Colour in life (Fig. 3A–C): overall body and legs covered in dark brown pubescent pile setae, darker ventrally; carapace with woolly, silvery, golden pubescence; chelicerae with pale golden pile setae; labium and maxillae reddish brown; prolateral setal fringe of maxillae and along cheliceral furrows reddish; legs and abdomen covered with long scattered pale golden guard setae; book lungs light brown; spinnerets uniformly dark brown; scopulae with metallic blue-green iridescence caused by refracted light.

Colour in alcohol (Fig. 1A–C): overall as in live specimen, except for: darker and more prominent background color of body and legs; sternum, labium and maxillae more reddish; patellae with reddish brown stripes; book lungs yellowish brown.

Measurements of palp and legs: palp: 22.9 (8.0, 5.1, 5.5, —, 4.3), I: 36.35 (10.9, 7.0, 7.8, 6.4, 4.25), II: 33.5 (9.95, 6.05, 6.7, 5.95, 4.85), III: 31.0 (8.7, 5.8, 5.2, 6.85, 4.45), IV: 39.1 (10.75, 6.4, 7.95, 8.5, 5.5). Spination: palp: Ti: 1pl, 3v. I: Ti: 2v; Mt: 1v. II: Ti: 2v. III: Ti: 4v; Mt: 1pl, 1rl, 4v. IV: Ti: 4v; Mt: 1pl, 2rl, 6v. Scopulae: on metatarsi I and II very dense and covering ca 4/5, less dense on III and IV and covering distal 1/3 and 1/4, respectively; on tarsus I entire, on II–IV divided by longitudinal row of thick setae.

Spinnerets: PLS: basal article: 2.95 long, median article: 2.12 long, apical article: 2.82 long, digitiform. PMS: 1.80 long.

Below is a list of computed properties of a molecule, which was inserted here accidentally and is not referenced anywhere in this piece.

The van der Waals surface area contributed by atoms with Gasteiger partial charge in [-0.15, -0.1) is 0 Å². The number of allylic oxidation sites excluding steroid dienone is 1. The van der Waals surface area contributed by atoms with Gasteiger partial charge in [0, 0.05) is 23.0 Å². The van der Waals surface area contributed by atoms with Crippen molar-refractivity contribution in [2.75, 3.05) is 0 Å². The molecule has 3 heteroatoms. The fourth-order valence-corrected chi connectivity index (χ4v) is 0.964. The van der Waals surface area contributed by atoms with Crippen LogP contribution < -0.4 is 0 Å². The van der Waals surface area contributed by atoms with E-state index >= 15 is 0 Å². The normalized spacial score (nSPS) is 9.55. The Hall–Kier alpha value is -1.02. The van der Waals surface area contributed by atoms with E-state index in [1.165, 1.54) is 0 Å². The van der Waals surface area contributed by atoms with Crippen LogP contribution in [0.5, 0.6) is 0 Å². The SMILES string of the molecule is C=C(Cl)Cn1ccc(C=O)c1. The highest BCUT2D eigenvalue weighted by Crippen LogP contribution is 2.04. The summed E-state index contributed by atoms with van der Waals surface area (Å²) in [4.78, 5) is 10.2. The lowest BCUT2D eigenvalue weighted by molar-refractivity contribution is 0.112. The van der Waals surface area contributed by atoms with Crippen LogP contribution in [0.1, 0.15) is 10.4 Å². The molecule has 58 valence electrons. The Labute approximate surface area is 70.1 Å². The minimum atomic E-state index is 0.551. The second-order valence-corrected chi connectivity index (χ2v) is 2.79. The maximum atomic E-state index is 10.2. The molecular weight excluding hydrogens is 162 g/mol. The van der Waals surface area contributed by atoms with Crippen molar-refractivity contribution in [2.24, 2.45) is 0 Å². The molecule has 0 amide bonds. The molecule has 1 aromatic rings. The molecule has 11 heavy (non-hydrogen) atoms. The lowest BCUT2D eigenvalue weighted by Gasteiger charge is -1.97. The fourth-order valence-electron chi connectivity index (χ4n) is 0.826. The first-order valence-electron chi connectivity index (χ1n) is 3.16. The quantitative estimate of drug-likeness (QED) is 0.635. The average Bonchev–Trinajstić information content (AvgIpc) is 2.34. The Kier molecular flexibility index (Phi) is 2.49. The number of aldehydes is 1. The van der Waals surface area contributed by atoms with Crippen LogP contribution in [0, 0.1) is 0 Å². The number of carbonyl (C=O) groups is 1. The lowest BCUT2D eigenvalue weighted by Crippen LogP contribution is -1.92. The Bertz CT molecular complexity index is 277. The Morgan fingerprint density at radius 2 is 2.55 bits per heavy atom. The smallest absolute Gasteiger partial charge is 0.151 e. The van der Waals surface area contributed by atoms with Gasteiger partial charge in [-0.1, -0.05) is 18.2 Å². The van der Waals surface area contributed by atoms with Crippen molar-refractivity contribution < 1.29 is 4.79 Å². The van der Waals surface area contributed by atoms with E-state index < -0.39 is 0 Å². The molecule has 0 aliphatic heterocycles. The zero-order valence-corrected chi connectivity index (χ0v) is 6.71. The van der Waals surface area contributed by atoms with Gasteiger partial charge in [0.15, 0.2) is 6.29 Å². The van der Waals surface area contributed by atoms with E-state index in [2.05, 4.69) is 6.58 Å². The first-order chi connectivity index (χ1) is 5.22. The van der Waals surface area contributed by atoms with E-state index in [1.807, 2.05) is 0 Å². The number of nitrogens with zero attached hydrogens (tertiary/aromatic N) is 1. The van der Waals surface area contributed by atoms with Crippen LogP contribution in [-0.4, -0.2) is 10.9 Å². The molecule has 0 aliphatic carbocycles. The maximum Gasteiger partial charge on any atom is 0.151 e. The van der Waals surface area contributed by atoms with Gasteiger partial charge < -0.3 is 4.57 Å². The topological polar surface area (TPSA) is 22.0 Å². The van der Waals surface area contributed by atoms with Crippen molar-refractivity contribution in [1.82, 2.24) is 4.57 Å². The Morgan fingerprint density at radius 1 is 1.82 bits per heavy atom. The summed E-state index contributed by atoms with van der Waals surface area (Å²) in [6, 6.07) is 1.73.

Endogyne as in Fig. 2A, B; receptacles paired, long, slightly diverging, and basally jointed; receptacles narrowing noticeably towards apex, each bearing two long tubular apical lobes; pore glands present all over receptacles, denser on lobes.

Male. Unknown.


An obligate burrowing species that inhabits high elevations in well-vegetated mountainous regions of the northern Zagros Mountains (Fig. 4A). The holotype was collected in a self-made ground burrow constructed on sloped rocky ground, amidst sparse low vegetation and grasses. The burrow entrance comprised a low silk collar mixed with surrounding soil and debris (Fig. 4B, C). Specifics regarding the burrow’s interior are lacking due to the use of water to extract the specimen. The rainy season spans from October to late May, with surface temperatures ranging from −8 to 14 °C. The dry season extends from June to late September, with surface temperatures ranging from 6 to 31 °C. A male was observed in the type locality in May, suggesting that the breeding season occurs towards the end of the rainy season.

Figure 4. 

Habitat (A) and burrow (B, C) of Chaetopelma persianum sp. nov. in West Azerbaijan Province, Iran. The arrow in B indicates the location of the burrow. Photos by Amir Hossein Aghaei.